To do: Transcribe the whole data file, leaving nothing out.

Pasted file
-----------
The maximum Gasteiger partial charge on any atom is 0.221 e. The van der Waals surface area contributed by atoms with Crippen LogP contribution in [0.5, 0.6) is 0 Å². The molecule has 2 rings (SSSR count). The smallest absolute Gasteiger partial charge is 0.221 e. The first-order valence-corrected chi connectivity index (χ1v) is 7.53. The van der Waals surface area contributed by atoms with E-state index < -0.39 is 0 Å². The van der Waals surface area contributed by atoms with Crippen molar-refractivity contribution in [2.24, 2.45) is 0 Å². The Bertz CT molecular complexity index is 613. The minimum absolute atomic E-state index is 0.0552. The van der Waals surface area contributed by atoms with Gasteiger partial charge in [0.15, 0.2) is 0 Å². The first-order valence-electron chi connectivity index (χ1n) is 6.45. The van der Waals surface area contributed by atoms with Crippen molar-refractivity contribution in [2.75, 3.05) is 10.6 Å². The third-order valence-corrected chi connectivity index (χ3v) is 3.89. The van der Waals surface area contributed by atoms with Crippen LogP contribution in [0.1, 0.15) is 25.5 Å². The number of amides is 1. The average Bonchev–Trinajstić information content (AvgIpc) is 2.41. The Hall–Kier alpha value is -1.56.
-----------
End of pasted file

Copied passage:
The maximum Gasteiger partial charge on any atom is 0.221 e. The van der Waals surface area contributed by atoms with Crippen LogP contribution in [0.5, 0.6) is 0 Å². The molecule has 2 rings (SSSR count). The smallest absolute Gasteiger partial charge is 0.221 e. The first-order valence-corrected chi connectivity index (χ1v) is 7.53. The van der Waals surface area contributed by atoms with E-state index < -0.39 is 0 Å². The van der Waals surface area contributed by atoms with Crippen molar-refractivity contribution in [2.24, 2.45) is 0 Å². The Bertz CT molecular complexity index is 613. The minimum absolute atomic E-state index is 0.0552. The van der Waals surface area contributed by atoms with Gasteiger partial charge in [0.15, 0.2) is 0 Å². The first-order valence-electron chi connectivity index (χ1n) is 6.45. The van der Waals surface area contributed by atoms with Crippen molar-refractivity contribution in [2.75, 3.05) is 10.6 Å². The third-order valence-corrected chi connectivity index (χ3v) is 3.89. The van der Waals surface area contributed by atoms with Crippen LogP contribution in [0.1, 0.15) is 25.5 Å². The number of amides is 1. The average Bonchev–Trinajstić information content (AvgIpc) is 2.41. The Hall–Kier alpha value is -1.56.